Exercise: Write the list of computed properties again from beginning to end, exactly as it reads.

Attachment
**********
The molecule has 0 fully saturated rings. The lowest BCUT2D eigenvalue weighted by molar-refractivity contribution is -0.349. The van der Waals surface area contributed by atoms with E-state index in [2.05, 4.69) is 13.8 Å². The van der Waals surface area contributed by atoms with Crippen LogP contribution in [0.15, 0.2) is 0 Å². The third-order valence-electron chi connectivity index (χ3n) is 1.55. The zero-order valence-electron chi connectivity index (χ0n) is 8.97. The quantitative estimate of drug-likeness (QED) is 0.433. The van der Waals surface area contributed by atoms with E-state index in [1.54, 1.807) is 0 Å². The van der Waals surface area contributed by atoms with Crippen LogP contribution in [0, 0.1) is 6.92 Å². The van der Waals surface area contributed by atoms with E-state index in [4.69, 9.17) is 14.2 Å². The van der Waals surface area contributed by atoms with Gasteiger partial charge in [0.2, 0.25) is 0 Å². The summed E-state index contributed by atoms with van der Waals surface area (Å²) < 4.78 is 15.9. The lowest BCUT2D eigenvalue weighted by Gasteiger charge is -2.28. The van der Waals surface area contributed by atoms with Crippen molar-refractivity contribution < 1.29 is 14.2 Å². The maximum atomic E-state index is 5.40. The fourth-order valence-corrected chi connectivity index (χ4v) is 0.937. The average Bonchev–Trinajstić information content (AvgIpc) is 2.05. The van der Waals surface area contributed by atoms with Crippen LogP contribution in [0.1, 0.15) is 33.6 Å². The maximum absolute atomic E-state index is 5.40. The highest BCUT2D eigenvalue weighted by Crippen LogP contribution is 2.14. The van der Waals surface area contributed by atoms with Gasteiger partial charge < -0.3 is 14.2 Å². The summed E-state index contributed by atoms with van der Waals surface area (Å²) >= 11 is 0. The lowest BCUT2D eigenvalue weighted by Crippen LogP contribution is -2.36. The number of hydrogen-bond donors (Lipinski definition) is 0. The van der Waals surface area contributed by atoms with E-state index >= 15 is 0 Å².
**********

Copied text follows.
The molecule has 0 fully saturated rings. The lowest BCUT2D eigenvalue weighted by molar-refractivity contribution is -0.349. The van der Waals surface area contributed by atoms with E-state index in [2.05, 4.69) is 13.8 Å². The van der Waals surface area contributed by atoms with Crippen LogP contribution in [0.15, 0.2) is 0 Å². The third-order valence-electron chi connectivity index (χ3n) is 1.55. The zero-order valence-electron chi connectivity index (χ0n) is 8.97. The quantitative estimate of drug-likeness (QED) is 0.433. The van der Waals surface area contributed by atoms with E-state index in [1.54, 1.807) is 0 Å². The van der Waals surface area contributed by atoms with Crippen LogP contribution in [0, 0.1) is 6.92 Å². The van der Waals surface area contributed by atoms with E-state index in [4.69, 9.17) is 14.2 Å². The van der Waals surface area contributed by atoms with Gasteiger partial charge in [0.2, 0.25) is 0 Å². The summed E-state index contributed by atoms with van der Waals surface area (Å²) < 4.78 is 15.9. The lowest BCUT2D eigenvalue weighted by Gasteiger charge is -2.28. The van der Waals surface area contributed by atoms with Crippen molar-refractivity contribution < 1.29 is 14.2 Å². The maximum atomic E-state index is 5.40. The fourth-order valence-corrected chi connectivity index (χ4v) is 0.937. The average Bonchev–Trinajstić information content (AvgIpc) is 2.05. The van der Waals surface area contributed by atoms with Crippen LogP contribution in [0.1, 0.15) is 33.6 Å². The maximum absolute atomic E-state index is 5.40. The highest BCUT2D eigenvalue weighted by Crippen LogP contribution is 2.14. The van der Waals surface area contributed by atoms with Gasteiger partial charge < -0.3 is 14.2 Å². The summed E-state index contributed by atoms with van der Waals surface area (Å²) >= 11 is 0. The lowest BCUT2D eigenvalue weighted by Crippen LogP contribution is -2.36. The number of hydrogen-bond donors (Lipinski definition) is 0. The van der Waals surface area contributed by atoms with E-state index >= 15 is 0 Å².